Review: ‘Better Life Foundation’
A mockumentary about a struggling NGO makes smart observations about class and the patronizing attitude well-meaning privileged folks have towards the underprivileged
It’s hard not to think of the similarities to Ricky Gervais’ The Office during the first few minutes of Better Life Foundation, a web series by Bengaluru-based comedy collective Them Boxer Shorts (TBS) in association with Only Much Louder. The first season was released in June on TBS’ Youtube channel but reached a wider audience after All India Bakchod released it on their channel in late July.
The creators argue that the mockuemtary is a style that predates The Office by many years and is used in several movies and television shows. Nevertheless it’s hard not to think of David Brent when you meet Neil Menon, the founder of NGO Better Life Foundation, a bungling but enthusiastic boss who asks his employees to solve problems by entering the ‘circle of solutions’, which is, as his aggressive and efficient programme head Sumukhi Chawla points out, just a conference room.
Scenes such as the first one, when the camera pans away from Neil and Jerry Pinto, his friend and co-founder, arguing and shows intern Aditi Goel struggling to carry an overstuffed carton, will seem familiar to watchers of The Office or Parks and Recreation.
Ten minutes into the show, though, your focus shifts from the similarities Better Life Foundation may have to other hit shows to how it is different from the majority of Indian comedies. Indian comedians and shows tend to deal with the obvious. Jokes about how superficial big Indian weddings are or how bad the traffic in Mumbai is may gain a few laughs, but don’t make us think enough to be memorable. The Better Life Foundation, which follows Neil and his NGO’s struggles, is far more insightful, making observations about class, language barriers and attitudes towards the disabled, among other things, while also allowing its characters to grow and show vulnerability, so they are not mere stereotypes—all too common in Indian comedy.
Better Life Foundation is an NGO that Neil (played by Naveen Richard) starts with money he inherited from his uncle. The show pokes fun at how when the privileged, in their attempt to be progressive, try to help the underprivileged, they are often patronizing. In one scene, Neil, a Bangalorean, tries explaining in hilarious broken Hindi the concept of a health faucet to the head of the Dharavi Foundation, but the man, of course, knows the English term for it already. In another, Neil talks about how his NGO asks “normal” people to run a blindfolded marathon to raise funds for the visually impaired.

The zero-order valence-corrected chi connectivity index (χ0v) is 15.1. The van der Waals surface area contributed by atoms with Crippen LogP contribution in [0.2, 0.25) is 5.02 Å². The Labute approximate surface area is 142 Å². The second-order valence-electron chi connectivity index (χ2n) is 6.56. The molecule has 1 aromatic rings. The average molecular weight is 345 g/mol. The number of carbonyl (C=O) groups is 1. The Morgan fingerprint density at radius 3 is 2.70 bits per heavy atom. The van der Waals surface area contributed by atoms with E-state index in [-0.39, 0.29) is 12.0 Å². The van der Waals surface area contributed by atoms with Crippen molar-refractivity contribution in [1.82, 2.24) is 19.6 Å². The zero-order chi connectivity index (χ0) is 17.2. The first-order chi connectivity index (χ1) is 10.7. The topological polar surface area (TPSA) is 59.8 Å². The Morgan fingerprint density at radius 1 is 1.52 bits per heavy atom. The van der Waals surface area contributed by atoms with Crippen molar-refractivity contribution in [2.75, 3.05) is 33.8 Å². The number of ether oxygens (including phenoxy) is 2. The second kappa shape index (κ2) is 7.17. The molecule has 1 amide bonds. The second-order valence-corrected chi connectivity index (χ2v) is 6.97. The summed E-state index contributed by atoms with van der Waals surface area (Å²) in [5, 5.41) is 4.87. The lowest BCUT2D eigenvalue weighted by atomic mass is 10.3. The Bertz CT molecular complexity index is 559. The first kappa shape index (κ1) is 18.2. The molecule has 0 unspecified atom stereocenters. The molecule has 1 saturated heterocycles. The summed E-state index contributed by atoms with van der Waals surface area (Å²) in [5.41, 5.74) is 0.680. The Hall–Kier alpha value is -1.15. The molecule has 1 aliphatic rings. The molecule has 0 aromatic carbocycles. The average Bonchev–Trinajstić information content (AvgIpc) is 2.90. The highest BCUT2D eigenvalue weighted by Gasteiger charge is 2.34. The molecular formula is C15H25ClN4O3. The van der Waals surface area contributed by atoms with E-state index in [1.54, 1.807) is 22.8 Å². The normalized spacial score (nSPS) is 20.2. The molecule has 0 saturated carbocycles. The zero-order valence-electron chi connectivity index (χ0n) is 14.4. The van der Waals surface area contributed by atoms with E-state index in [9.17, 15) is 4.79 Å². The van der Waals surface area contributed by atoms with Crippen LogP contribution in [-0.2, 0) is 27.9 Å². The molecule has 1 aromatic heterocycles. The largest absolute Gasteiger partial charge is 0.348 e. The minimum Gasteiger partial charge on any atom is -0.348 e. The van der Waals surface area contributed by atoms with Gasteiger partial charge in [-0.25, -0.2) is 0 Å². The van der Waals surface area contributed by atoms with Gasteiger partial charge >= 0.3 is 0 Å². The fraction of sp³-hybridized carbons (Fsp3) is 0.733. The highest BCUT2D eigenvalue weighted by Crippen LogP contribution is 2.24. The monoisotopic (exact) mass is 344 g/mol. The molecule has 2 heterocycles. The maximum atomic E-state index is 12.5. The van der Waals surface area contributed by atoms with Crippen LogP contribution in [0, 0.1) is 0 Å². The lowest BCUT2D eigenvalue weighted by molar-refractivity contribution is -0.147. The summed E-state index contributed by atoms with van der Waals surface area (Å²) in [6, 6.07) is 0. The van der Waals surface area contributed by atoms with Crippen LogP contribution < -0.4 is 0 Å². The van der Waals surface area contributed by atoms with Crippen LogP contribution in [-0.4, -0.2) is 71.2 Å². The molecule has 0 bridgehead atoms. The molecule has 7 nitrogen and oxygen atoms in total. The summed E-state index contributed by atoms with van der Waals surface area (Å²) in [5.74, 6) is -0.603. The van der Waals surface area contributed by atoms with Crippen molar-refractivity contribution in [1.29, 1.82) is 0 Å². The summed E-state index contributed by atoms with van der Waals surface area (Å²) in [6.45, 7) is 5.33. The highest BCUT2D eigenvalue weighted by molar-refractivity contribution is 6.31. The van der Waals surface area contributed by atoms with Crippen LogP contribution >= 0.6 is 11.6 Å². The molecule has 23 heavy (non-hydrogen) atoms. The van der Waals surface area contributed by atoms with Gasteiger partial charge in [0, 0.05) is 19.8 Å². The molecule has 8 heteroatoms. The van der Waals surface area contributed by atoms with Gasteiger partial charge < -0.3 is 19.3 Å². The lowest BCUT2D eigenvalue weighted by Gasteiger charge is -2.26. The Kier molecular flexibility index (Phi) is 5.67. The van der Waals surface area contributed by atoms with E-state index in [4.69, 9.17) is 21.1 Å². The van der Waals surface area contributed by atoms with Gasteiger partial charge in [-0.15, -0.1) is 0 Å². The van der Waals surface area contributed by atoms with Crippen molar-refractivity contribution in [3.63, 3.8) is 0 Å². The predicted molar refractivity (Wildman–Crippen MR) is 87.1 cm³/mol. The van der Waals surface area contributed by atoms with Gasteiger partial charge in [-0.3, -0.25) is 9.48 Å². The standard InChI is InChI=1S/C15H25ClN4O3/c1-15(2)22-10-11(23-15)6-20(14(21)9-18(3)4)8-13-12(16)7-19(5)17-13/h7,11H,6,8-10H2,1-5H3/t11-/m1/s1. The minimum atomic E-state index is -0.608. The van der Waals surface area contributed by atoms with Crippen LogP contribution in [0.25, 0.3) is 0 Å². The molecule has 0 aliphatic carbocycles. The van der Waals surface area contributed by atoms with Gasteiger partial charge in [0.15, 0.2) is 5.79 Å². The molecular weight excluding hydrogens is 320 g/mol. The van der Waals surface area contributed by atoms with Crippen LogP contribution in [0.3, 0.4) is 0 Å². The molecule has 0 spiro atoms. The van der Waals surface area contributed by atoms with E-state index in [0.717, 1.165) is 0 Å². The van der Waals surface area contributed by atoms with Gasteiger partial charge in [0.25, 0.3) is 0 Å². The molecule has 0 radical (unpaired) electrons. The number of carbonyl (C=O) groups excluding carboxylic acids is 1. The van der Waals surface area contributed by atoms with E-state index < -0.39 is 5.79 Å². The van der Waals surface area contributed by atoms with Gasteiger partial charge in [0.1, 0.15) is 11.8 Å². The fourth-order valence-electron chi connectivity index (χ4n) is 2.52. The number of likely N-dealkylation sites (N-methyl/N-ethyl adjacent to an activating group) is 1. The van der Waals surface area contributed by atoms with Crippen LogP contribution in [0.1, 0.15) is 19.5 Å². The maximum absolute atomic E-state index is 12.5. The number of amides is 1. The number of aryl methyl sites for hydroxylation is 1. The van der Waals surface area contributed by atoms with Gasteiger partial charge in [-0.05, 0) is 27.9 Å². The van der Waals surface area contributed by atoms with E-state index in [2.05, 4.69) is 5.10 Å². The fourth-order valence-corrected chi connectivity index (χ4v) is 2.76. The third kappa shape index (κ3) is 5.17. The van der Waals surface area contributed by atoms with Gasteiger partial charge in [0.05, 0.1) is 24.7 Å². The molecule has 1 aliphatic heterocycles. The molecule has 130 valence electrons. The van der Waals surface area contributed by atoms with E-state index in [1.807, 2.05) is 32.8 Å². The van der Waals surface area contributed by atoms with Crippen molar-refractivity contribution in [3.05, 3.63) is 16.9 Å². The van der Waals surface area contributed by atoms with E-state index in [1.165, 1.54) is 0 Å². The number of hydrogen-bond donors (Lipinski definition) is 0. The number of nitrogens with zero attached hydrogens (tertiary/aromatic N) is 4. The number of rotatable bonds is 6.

Shows in this style need a mix of relatable and bizarre characters. Jerry Pinto (Utsav Chakraborty) is the outrageous cook. He makes his first appearance with blood on his hands, makes scenes at award functions and robs the beacon from a government official’s car. But it is the everyday eccentricities that he displays around the office—almost falling off a bean bag, or awkwardly attempting a team huddle—that form his character. And it is his genuine passion for helping people and his loyalty to Neil that make him likable.
Armaan Garewal (Kanan Gill) is the outsider, a device used to reflect the audience’s reactions to the craziness of the show. He is only in the NGO’s office because he’s been ordered by a court to do community service. Aditi (Sindhu Sreenivasa Murthy) is the office doormat, forced to run errands for no pay, but also grows into the one who is able to offer emotional support to the rest of the group when things go awry. Sumukhi (Sumukhi Suresh) is the only one who can get anything done in the office and is intent on letting everyone else know they are incompetent. And Anirban Sengupta (Kumar Varun) is the office accountant who is selling pirated DVDs on the side.
As the show progresses, the group draws closer together. Neil, who starts off confident and optimistic, is despondent by the fifth and final episode, after a gaffe that could land him in prison, and his colleagues rally around him. This narrative allows for an exploration of complex human emotions, such as Sumukhi’s superiority complex that is constantly battling her well-hidden affection for her coworkers and the insecurities and self-doubt that lie beneath Neil’s chirpy exterior. The mood never grows heavy, however, as all this is handled with comical exaggeration—Neil curls up in a corner and refuses to talk to anyone for hours when he is sad.
Good comedy throws up observations about problems that, until mentioned by the comedian, you thought only you faced. In Better Life Foundation, one running theme is Neil’s inability to replicate his own signature. It’s nice to know one’s not alone in feeling nervous every time a cheque or documents need to be signed. It is those kinds of observations that make Better Life Foundation one of the most interesting comedy shows to come out of India in the past few years.
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